This week marks the 20th anniversary of women’s ordination to the priesthood in the Church of England and what a celebration this is! The first ordinations were held on the 12th March 1994 at Bristol Cathedral. The alphabetical “first” of the first 32 women to be ordained in England was Prebendary Angela Berners-Wilson and WATCH is delighted to publish her account of the day as well as an account from Barry Rogerson, the retired Bishop of Bristol.


Prebendary Angela Berners-Wilson

The alphabetical ‘first’ of the first 32 women to be Ordained in England.

It seems almost impossible to believe that it is twenty years since that wonderful day in 1994 when thirty two of us women were – finally – Ordained into the Priesthood at Bristol Cathedral on 12th March.  Memories of that day: as we left Glenfall Retreat  House near Cheltenham the coach turned the corner of the drive and we saw a sheep that had just dropped 2 new born lambs who were staggering to their feet. “I hope one is a boy and one a girl” shouted one of my sisters. That was the whole point, at last women could take their rightful place alongside their male colleagues behind the altar. It was never – despite what the press said –  a case of women trying to push themselves ahead of men, but rather a recognition of the equality of all God’s children, so that those women who felt called by God to this role, and who had been accepted through the Church’s rightly rigorous processes, could at last have our vocations recognised.

The service itself was amazing, moving and spirit filled. The feeling of expectation and joy emanating from the congregation as we processed up the aisle at the start of the service was almost palpable. We were each allowed to invite just 4 or our friends/colleagues to lay hands on us alongside the Bishops and Archdeacons at the moment of Ordination. I wanted a woman to be one of my four ‘pairs of hands’, so I invited Rev. Alice Medcof, a good friend who was a priest in Toronto, Canada, to come over for the occasion. She had to produce not only proof of her Ordination but also her Baptismal certificate before she was allowed to take part.

Towards the end of the service a man came and stood in front of the microphone. Oh no, I thought, here we go, here is the dreaded but half anticipated protest. Not a bit of it! This man turned out to be a Roman Catholic Priest from Belgium who prayed the most amazing and unexpected prayer that the Catholic Church would soon see the error of her ways and follow the Church of England’s example and allow women to be Ordained! After the service was over I was mobbed by yet more journalists from the BBC and I remember saying that this was “a spring time for the church.”

Well 20 years on and things have changed considerably. Nearly a third of our clergy are women. We now have women Deans, Archdeacons, Cathedral Canons, and let us continue to hope and pray that by the end of this year it will be possible to have women as Bishops in England. Then it really will be “summer in the church” after the long wait, the floods of disappointment in November 2012. Meanwhile, happy anniversary to the cohort of 1994!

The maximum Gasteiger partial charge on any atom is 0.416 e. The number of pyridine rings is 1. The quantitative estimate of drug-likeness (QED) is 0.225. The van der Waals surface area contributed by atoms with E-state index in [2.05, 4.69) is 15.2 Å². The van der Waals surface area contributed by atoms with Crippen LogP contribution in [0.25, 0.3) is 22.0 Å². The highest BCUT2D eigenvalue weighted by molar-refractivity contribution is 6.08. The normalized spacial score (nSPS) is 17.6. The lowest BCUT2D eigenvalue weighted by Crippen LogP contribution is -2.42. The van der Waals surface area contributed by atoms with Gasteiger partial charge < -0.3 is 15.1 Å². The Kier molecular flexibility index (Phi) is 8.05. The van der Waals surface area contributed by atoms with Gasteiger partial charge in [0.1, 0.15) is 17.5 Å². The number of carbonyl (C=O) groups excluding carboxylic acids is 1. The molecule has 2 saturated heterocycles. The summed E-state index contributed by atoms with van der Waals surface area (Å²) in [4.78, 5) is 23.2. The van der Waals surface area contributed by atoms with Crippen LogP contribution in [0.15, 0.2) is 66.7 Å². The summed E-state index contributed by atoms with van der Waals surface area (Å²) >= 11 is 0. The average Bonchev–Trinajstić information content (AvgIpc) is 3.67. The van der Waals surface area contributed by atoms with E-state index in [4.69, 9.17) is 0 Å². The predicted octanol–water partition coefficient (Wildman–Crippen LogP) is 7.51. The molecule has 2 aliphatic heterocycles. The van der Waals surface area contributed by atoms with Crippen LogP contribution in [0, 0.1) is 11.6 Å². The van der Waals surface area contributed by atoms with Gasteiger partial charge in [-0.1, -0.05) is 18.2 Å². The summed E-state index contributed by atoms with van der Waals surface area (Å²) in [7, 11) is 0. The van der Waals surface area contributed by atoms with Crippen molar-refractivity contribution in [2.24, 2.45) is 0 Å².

Barry Rogerson – retired Bishop of Bristol

It had been thirty six years since I had argued as student that women should be allowed to be ordained, and now it would happen. I had watched those who were ordained move from being Parish Workers, Religious and Deaconesses to being deacons and now they would be priests. I had listened to people change their minds about whether women should be ordained or not, for in the end the argument was won by the way in which women deacons had exercised their ministry. So the Ordination Service was an occasion of joy, tinged with a certain anxiety that someone would object. They didn’t. The only demonstration was outside the Cathedral asking that women be ordained in the Roman Catholic Church.

What do I remember most? Thankfulness to all those who made the liturgy run so smoothly and beautifully. Thankfulness that so many people came from other parts of the Church, not least the World Council of Churches and a couple of Roman Catholic priests from Belgium. Thankfulness that above all it was an outward and visible sign of an inclusive community which was such a central part of the message and mission of Jesus of Nazareth.

There were many letters and newspaper articles, which arrived by post, but one I treasure above all. It came from a lady in Hampshire, whose Church does not ordain women. After watching the service on BBC2 her daughter said, “Mum, you know that bottle of champagne you gave me for my 21st birthday, let’s open it, because this is about us.”